Custom Attribute Types in Rails 5+

Back when Rails 5 was released a new attributes API was introduced to us. It allowed us to take advantage of a type casting mechanism that had long been used internally in Rails.

Ever noticed how the parameters that are passed to a controller come in as strings but then once they are assigned to a model instance they are converted to dates, integers, decimals, etc.? That all happens through the ActiveModel::Types API. The team went one step further with the release - we can now also use this for ActiveModel classes, which is actually a much more common use case in my experience.

In both ActiveRecord and ActiveModel the process is the same for creating custom types and casting attributes using those types.

First we need to create a custom type, then we register the new type to ActiveRecord or ActiveModel, then we can use it when defining our attributes.

What works for one app won't work for another, customization is what we do

Creating a custom type


In Rails, it's common practice to work in UTC time. However, here in Thailand a lot of the APIs we work with expect us to accept values in GMT+7. To accommodate this we can create a new BangkokDateTimeType to cast values to the Bangkok timezone. ActiveModel already includes a DateTime so we can build on top of that and modify the cast method to cast into the correct timezone

class BangkokDateTimeType < ActiveModel::Type::DateTime
  def cast(value)
    return nil unless value.present?

    value.in_time_zone('Bangkok')
  end
end

Registering types with ActiveRecord and ActiveModel


Now we need to register this type to ActiveRecord and ActiveModel. We'll create an initializer to handle this.
The first argument will be the symbol used to identify the type when we define our attributes.

# config/initializers/attribute_types.rb
ActiveRecord::Type.register(:bangkok_datetime, BangkokDateTimeType)
ActiveModel::Type.register(:bangkok_datetime, BangkokDateTimeType)

Using our custom types


Now that we've defined the type, we can use it in ActiveRecord and ActiveModel classes. Both classes use exactly the same syntax:

class Payment < ApplicationRecord
  attribute :transaction_time, :bangkok_datetime
end

Now we've defined the transaction_time attribute on Payment we can pass date or time values and they will be cast to our timezone, e.g.

Payment.new(transaction_time: '2020-01-01T00:00:00').transaction_time.iso8601
=> "2020-01-01T00:00:00+07:00"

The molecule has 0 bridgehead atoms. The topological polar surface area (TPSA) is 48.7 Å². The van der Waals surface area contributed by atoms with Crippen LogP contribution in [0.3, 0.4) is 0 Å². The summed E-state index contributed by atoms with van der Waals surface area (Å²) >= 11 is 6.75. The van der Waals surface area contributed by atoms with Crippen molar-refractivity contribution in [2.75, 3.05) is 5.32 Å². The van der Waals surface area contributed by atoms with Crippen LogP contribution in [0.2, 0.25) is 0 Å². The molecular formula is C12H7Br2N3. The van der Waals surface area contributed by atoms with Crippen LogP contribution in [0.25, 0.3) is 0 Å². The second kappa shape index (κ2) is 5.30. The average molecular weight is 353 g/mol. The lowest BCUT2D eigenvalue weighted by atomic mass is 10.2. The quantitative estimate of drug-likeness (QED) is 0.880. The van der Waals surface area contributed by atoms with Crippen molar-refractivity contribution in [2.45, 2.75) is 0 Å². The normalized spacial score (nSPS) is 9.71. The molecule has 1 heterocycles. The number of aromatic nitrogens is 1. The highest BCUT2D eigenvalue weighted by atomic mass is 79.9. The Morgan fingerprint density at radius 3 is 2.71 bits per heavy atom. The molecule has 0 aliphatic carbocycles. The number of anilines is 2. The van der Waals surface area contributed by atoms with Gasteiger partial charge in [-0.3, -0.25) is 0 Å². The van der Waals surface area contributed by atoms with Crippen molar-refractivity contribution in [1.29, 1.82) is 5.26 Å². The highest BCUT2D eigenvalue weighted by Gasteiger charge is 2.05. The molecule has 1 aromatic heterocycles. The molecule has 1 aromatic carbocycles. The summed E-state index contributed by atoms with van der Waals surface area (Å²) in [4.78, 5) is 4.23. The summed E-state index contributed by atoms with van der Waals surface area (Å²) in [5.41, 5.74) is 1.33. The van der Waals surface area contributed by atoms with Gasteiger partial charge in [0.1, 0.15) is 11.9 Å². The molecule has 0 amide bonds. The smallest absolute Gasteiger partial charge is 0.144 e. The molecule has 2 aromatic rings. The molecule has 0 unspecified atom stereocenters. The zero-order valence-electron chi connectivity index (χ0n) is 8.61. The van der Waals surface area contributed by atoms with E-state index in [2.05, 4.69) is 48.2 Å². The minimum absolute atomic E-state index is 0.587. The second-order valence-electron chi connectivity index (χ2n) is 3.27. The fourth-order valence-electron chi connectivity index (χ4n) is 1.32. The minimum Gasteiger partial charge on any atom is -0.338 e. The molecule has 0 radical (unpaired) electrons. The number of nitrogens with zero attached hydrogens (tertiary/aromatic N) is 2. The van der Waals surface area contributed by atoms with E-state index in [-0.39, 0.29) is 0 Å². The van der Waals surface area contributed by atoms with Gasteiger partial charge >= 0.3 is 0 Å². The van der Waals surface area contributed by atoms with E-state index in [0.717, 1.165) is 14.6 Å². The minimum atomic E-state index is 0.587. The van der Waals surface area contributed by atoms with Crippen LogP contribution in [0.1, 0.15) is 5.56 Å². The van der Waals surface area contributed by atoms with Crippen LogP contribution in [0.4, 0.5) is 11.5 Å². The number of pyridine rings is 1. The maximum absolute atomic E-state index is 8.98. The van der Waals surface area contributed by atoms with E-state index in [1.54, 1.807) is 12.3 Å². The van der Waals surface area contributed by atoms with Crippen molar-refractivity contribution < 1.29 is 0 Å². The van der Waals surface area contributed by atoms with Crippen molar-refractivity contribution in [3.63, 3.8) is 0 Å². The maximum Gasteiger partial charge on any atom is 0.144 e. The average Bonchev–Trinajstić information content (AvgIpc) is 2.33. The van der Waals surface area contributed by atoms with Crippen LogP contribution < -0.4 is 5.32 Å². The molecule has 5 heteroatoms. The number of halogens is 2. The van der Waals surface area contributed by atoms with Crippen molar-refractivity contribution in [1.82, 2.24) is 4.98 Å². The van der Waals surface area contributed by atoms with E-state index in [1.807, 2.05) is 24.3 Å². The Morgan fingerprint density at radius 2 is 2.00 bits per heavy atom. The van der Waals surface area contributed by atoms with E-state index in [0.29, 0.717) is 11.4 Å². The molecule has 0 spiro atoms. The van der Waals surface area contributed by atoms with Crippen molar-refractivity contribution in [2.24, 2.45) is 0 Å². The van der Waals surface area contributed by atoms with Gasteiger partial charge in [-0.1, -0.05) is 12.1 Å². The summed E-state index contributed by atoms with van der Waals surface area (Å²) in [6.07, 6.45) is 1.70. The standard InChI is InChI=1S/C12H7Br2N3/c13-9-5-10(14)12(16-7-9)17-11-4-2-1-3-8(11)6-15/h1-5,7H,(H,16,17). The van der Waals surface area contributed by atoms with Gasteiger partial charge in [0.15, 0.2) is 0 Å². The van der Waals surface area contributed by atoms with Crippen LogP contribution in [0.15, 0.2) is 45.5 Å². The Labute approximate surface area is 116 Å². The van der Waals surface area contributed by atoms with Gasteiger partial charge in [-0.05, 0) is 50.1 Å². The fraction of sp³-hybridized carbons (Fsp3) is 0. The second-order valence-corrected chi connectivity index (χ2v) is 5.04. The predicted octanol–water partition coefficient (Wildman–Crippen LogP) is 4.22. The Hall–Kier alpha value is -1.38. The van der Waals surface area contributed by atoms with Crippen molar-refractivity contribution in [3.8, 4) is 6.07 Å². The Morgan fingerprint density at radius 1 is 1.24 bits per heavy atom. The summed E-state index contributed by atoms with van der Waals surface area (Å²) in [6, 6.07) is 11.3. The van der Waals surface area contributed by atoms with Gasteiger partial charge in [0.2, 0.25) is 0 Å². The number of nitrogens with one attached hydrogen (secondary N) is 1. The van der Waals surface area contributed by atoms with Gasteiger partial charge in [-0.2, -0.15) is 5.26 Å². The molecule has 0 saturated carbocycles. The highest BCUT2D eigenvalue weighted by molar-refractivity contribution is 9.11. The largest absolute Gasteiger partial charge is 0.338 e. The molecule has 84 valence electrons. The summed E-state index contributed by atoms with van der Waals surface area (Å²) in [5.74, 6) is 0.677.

Notice we didn't supply the timezone but Rails is now correctly casting to the Bangkok timezone. We can still pass the timezone and Rails will know how to handle this

Payment.new(transaction_time: '2020-01-01T00:00:00Z').transaction_time.iso8601
=> "2020-01-01T07:00:00+07:00"

Now Rails respects the timezone passed in but displays the value in Bangkok time.

Here at OOZOU we hand make our apps, even down to our attribute types

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Where is this useful?


We can create a DowncasedStringType to ensure emails are always downcased, or a ClampedPercentageType to ensure we only accept values between 0.0 and 100.0. We can also do more complex things like give structure to a jsonb column

class RewardDetailType < ActiveRecord::Type::Value
  REWARD_DETAIL = Struct.new(:type, :value, :unit, keyword_init: true)

  def type
    :jsonb
  end

  def cast(value)
    sanitized = sanitize_input(value)
    REWARD_DETAIL.new(sanitized)
  end

  def deserialize(value)
    decoded = ActiveSupport::JSON.decode(value)
    sanitized = sanitize_input(decoded)
    REWARD_DETAIL.new(sanitized)
  end

  def serialize(value)
    ActiveSupport::JSON.encode(value)
  end

  private def sanitize_input(input)
    input.slice(:type, :value, :unit)
  end
end

This type seems to have a specific use case so registering it probably doesn't serve much purpose. We can tell the attribute to use this class instead of using the symbol lookup.

class Reward < ApplicationRecord
  attribute :detail, RewardDetailType.new
end

Now we can pass in a hash or call a record from a database and then treat the json data like a struct, because it is a struct, e.g.

reward = Reward.new(detail: { type: :magic, value: Float::INFINITY, unit: :coffee })
reward.detail.type
=> :magic
reward.detail.unit
=> :coffee

All coffee is magic isn't it?

The attributes API is really powerful and often overlooked. You can cast, serialize, and deserialize values, and even use it to specify default values for an attribute. I highly recommend checking it out.
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Joe Woodward
I'm Joe Woodward, a Ruby on Rails fanatic working with OOZOU in Bangkok, Thailand. I love Web Development, Software Design, Hardware Hacking.
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